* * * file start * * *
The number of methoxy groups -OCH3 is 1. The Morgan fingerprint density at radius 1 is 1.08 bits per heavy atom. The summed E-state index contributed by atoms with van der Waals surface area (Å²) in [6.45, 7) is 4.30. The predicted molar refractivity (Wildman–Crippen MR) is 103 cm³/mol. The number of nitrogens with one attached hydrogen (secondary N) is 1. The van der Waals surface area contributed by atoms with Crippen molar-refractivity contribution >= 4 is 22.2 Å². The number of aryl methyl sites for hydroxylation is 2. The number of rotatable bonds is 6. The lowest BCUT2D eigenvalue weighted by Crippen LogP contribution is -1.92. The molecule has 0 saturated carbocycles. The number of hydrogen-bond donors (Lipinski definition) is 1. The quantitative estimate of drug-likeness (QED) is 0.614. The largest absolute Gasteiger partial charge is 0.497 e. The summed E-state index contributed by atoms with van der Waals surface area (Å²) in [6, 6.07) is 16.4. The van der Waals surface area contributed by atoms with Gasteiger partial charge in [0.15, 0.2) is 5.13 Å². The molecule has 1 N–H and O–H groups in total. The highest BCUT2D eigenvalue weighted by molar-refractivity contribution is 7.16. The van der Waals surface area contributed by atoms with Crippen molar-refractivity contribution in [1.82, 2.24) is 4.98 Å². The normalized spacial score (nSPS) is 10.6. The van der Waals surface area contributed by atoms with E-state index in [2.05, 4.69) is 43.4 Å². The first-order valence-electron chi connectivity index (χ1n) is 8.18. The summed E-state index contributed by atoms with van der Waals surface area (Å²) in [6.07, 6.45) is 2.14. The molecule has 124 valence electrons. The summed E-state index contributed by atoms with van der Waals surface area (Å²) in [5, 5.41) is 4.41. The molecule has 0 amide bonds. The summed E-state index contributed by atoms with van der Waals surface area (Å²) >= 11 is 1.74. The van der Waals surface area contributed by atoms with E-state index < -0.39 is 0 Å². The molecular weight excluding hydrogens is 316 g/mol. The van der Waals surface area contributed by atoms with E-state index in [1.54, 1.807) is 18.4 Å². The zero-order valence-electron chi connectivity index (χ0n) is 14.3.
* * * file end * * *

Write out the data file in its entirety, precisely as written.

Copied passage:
The number of methoxy groups -OCH3 is 1. The Morgan fingerprint density at radius 1 is 1.08 bits per heavy atom. The summed E-state index contributed by atoms with van der Waals surface area (Å²) in [6.45, 7) is 4.30. The predicted molar refractivity (Wildman–Crippen MR) is 103 cm³/mol. The number of nitrogens with one attached hydrogen (secondary N) is 1. The van der Waals surface area contributed by atoms with Crippen molar-refractivity contribution >= 4 is 22.2 Å². The number of aryl methyl sites for hydroxylation is 2. The number of rotatable bonds is 6. The lowest BCUT2D eigenvalue weighted by Crippen LogP contribution is -1.92. The molecule has 0 saturated carbocycles. The number of hydrogen-bond donors (Lipinski definition) is 1. The quantitative estimate of drug-likeness (QED) is 0.614. The largest absolute Gasteiger partial charge is 0.497 e. The summed E-state index contributed by atoms with van der Waals surface area (Å²) in [6, 6.07) is 16.4. The van der Waals surface area contributed by atoms with Gasteiger partial charge in [0.15, 0.2) is 5.13 Å². The molecule has 1 N–H and O–H groups in total. The highest BCUT2D eigenvalue weighted by molar-refractivity contribution is 7.16. The van der Waals surface area contributed by atoms with Crippen molar-refractivity contribution in [1.82, 2.24) is 4.98 Å². The normalized spacial score (nSPS) is 10.6. The van der Waals surface area contributed by atoms with E-state index in [2.05, 4.69) is 43.4 Å². The first-order valence-electron chi connectivity index (χ1n) is 8.18. The summed E-state index contributed by atoms with van der Waals surface area (Å²) in [6.07, 6.45) is 2.14. The molecule has 124 valence electrons. The summed E-state index contributed by atoms with van der Waals surface area (Å²) in [5, 5.41) is 4.41. The molecule has 0 amide bonds. The summed E-state index contributed by atoms with van der Waals surface area (Å²) >= 11 is 1.74. The van der Waals surface area contributed by atoms with E-state index < -0.39 is 0 Å². The molecular weight excluding hydrogens is 316 g/mol. The van der Waals surface area contributed by atoms with E-state index in [1.54, 1.807) is 18.4 Å². The zero-order valence-electron chi connectivity index (χ0n) is 14.3.